Rachel Barenblat


And if any of those falls into an earthen vessel, everything inside it shall be unclean and [the vessel] itself you shall break. — Leviticus 11:33 The heart is an earthen vessel, the body an urn: made from dust and patched with slip, divine fingerprints everywhere. Clay is permeable. What you see, what you touch changes you. The small grey kitchen mouse with its neck snapped, dry and grisly or the body losing integrity, blood welling someplace it shouldn’t or the friend who lets you down, the fierce hope that withers away: each of these charges the heart with uncanny energy, untouchable. All you can do is break the clay wide open, crack the very housing. What hurts is what draws you ever nearer to what we can’t reach.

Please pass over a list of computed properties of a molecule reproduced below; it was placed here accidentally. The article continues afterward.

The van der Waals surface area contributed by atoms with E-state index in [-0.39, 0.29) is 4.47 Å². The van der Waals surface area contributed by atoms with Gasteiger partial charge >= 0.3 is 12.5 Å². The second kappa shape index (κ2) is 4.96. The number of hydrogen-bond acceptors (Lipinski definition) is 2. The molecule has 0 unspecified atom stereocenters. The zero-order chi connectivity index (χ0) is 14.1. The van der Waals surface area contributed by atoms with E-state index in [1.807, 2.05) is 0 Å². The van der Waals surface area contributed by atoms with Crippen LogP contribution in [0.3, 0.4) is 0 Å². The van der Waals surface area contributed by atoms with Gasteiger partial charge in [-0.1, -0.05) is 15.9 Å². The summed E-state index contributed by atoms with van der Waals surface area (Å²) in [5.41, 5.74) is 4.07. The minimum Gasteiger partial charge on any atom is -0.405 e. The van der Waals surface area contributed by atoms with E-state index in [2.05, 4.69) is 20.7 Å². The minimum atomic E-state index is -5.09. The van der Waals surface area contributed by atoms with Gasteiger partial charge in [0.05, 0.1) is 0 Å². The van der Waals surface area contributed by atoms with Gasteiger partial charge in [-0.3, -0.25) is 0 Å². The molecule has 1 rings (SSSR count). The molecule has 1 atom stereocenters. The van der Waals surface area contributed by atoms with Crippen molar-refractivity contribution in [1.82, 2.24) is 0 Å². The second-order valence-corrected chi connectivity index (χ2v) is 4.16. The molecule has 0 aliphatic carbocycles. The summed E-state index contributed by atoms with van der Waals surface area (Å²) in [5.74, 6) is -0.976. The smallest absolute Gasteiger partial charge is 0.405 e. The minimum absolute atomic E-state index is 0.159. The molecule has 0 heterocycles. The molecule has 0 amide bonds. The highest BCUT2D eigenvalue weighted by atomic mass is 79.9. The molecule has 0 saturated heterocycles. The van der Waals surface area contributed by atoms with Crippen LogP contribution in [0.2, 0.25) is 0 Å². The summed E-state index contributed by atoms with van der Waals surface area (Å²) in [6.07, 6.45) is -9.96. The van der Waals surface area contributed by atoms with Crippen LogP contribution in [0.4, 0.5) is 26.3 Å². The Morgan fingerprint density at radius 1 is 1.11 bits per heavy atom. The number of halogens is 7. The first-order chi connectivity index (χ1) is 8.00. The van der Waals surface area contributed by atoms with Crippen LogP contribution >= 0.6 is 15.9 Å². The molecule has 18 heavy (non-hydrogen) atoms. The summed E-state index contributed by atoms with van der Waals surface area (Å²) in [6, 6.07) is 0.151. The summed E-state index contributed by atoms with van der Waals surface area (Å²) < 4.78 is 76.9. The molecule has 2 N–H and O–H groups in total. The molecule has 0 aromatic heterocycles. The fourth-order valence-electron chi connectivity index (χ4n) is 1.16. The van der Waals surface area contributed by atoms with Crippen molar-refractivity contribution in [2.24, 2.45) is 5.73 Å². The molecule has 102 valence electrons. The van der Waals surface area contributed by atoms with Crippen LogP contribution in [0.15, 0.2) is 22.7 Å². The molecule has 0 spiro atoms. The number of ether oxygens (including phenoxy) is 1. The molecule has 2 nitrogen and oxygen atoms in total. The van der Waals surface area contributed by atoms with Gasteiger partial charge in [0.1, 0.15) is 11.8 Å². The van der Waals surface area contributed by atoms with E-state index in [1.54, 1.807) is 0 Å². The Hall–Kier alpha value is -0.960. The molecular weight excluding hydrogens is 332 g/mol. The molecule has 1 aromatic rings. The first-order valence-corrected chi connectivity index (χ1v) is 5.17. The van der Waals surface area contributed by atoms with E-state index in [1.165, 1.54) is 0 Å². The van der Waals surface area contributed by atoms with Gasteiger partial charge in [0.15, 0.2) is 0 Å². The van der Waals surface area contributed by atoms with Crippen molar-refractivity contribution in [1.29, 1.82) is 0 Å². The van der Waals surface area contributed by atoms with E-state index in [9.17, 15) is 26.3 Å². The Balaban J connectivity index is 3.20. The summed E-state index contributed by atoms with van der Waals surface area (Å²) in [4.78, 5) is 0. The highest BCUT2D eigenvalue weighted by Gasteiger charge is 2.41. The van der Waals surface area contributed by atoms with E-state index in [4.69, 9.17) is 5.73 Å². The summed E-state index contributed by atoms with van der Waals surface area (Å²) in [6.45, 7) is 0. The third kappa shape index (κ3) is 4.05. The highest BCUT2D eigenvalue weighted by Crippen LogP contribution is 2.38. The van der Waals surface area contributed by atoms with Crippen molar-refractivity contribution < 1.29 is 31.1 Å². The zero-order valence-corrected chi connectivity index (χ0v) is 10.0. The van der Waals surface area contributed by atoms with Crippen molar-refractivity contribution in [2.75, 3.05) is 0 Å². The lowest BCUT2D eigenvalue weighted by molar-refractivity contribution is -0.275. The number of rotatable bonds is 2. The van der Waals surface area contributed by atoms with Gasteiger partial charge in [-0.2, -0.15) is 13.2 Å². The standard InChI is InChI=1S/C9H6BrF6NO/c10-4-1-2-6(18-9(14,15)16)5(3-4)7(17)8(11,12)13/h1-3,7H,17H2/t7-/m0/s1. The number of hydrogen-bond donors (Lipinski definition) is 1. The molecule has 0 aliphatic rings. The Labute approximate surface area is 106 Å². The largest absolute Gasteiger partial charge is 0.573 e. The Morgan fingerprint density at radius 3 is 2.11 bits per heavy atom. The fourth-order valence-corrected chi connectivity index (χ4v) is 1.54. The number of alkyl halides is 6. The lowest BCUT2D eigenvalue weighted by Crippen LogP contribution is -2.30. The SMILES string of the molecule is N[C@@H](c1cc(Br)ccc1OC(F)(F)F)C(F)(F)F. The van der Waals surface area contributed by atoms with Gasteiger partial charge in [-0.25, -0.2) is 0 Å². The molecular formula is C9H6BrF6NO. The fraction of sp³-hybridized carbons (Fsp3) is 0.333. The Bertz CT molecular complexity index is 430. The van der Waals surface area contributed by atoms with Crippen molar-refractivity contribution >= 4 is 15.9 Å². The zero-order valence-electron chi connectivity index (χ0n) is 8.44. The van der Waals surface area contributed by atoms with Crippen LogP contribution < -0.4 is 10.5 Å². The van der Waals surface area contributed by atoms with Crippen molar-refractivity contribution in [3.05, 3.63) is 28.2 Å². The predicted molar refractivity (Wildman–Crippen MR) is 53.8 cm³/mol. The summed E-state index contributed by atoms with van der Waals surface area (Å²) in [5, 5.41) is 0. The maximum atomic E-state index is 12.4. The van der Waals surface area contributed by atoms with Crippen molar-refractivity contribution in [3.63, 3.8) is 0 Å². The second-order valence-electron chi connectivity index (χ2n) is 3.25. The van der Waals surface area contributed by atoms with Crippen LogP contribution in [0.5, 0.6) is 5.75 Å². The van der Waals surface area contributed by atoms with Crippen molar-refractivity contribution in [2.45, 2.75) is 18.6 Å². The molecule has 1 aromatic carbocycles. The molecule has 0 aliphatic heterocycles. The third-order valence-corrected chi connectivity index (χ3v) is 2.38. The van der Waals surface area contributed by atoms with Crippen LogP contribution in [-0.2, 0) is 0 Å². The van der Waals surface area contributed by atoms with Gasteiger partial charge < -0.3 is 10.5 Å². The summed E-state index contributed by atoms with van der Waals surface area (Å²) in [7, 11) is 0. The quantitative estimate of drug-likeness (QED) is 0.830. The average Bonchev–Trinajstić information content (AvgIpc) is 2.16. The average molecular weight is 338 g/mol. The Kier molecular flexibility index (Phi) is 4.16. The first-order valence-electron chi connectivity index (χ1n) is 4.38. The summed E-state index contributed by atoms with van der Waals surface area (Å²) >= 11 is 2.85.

Rachel Barenblat, a student in the ALEPH rabbinic program, holds an MFA from Bennington and is author of three poetry chapbooks, most recently chaplainbook (Laupe House Press, 2006.) She blogs as The Velveteen Rabbi.